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Slash Your Home Office Bills

It’s the Monthly Bills that Really Add Up

By Carla Firey Shives

The one-time cost of your desk and computer may seem pricey, but it’s those monthly bills that really add up. In fact, services like long distance, Internet, and a fax line can total $100 or more each month—and that doesn’t include other regular expenses like toner and paper.

For many home business owners, making some small adjustments to monthly bills will dramatically lower expenses and boost profits. Fortunately, there are plenty of ways to save money on your regular expenditures.

Don’t Limit Your Services 

For frequently used services, unlimited capabilities may offer the most savings. If you often make long distance phone calls, for example, look for a company that offers unlimited long distance calling at a flat rate. “You’ll be able to talk freely with clients without worrying about the cost,” says Diana Ennen, President of Virtual Word Publishing (www.virtualwordpublishing.com).  Remember to look for unlimited calling when choosing a cell phone plan, too, especially if you often make calls when outside of your office.

Get “Bundled”

Many companies are featuring package deals—which include unlimited long distance, cable/satellite TV, and Internet—for one monthly rate. These are usually offered a discounted cost, because you’re purchasing multiple services from one company. “In most cases, the more you bundle, the more you save,” says Barry J. Izsak, Certified Professional Organizer®

(www.arrangingitall.com).  One warning: If one service goes down in a bundled package, typically they all do. So it’s a good idea to have a back-up plan (like a cell phone with Internet service).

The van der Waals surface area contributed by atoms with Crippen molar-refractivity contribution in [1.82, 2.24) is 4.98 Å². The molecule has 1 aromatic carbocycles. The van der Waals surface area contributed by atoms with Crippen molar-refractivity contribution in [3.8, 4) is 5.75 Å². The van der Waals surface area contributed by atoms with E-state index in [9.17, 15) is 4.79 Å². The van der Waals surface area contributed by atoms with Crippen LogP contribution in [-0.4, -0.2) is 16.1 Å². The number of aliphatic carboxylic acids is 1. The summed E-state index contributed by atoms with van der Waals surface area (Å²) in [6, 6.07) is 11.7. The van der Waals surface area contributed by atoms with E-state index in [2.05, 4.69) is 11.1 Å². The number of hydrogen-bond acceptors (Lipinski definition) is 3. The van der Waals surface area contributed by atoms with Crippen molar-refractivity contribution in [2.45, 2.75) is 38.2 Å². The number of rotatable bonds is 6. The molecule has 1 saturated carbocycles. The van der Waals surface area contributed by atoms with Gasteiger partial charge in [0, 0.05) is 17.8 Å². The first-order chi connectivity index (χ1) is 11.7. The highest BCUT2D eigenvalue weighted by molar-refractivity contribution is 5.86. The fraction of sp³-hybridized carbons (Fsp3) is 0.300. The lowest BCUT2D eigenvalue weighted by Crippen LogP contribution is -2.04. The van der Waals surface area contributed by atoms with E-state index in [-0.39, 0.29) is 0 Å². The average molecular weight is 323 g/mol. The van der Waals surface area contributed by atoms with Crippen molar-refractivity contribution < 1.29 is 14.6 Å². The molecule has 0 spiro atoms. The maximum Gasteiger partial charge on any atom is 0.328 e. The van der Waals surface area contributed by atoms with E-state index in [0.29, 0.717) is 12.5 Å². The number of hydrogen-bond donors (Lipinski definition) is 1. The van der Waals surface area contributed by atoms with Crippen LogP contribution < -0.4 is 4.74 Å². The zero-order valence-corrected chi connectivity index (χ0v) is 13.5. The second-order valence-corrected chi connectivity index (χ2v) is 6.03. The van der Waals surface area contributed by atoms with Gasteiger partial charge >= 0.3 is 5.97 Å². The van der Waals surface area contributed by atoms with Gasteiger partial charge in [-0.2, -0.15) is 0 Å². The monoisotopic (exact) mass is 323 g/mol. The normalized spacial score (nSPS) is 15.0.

Compare Prices

Shopping around for the best price on both goods and services is an effective way to cut your costs. Use the Internet to check prices for things like office supplies. Log on to the web site and type in the name of the item you want, such as “legal pads.” You’ll get prices from a variety of online retailers, so it’s easy to find the store with the best deal.

Ask About Special Discounts

When it comes to services like Internet or phone, oftentimes you can get the same, low promotional rates offered to new customers even if you’ve been using the service for years. Similarly, always ask retailers for a small business discount and remember to take advantage of frequent shopper deals like the Staples Rewards (SM) program, which gives you a 10% rebate on certain purchases.

Make Companies Compete

Companies are always competing for your business, so you’re in a great position to negotiate a better deal. Simply inform your provider that you’re thinking about making the switch to a competitor. For example, “if you are approached by a major telephone company with a better deal than you currently have, you can contact your current service provider and they will almost always match the price so they don’t lose your business,” says Izsak. Be prepared with details about competing prices and you’re likely to get your current provider to lower their cost.

Buy Store Brands

You probably already buy store brands for many of your household needs.  So why not make the same money-saving choice for your office supplies?  “Generic versions of toner and paper are definitely acceptable quality and can save you lots of money,” says Izsak. Most major office supply stores—like Staples and Office Depot—have their own (less expensive) versions of paper, pens and envelopes.

Cut Out Unnecessary Extras

Do you really need all those extra services? “For most businesses, there’s little need to have a dedicated fax line,” says Izsak. And you probably don’t need a business phone line if you’re the only person at home during the day. If you must have a separate telephone line, just get an extra residential line. It’s less expensive, and “your clients will never know the difference,” promises Izsak.

Stock Up On Deals at the Right Time 

“There are times of the year that certain items go on sale,” says Ennen, who recommends that you be aggressive and ask store clerks for the dates of upcoming sales. For example, back-to-school sales often feature deeply discounted office supplies like notebooks, folders, planners, desk organizers, paper, pencils and highlighters. Rather than buying these things every month or so, stock up on them when the price is low. If you buy in bulk, you might also get a volume discount. No room for storage? Split the supplies—and the cost—with a colleague. HBM

© Carla Firey Shives

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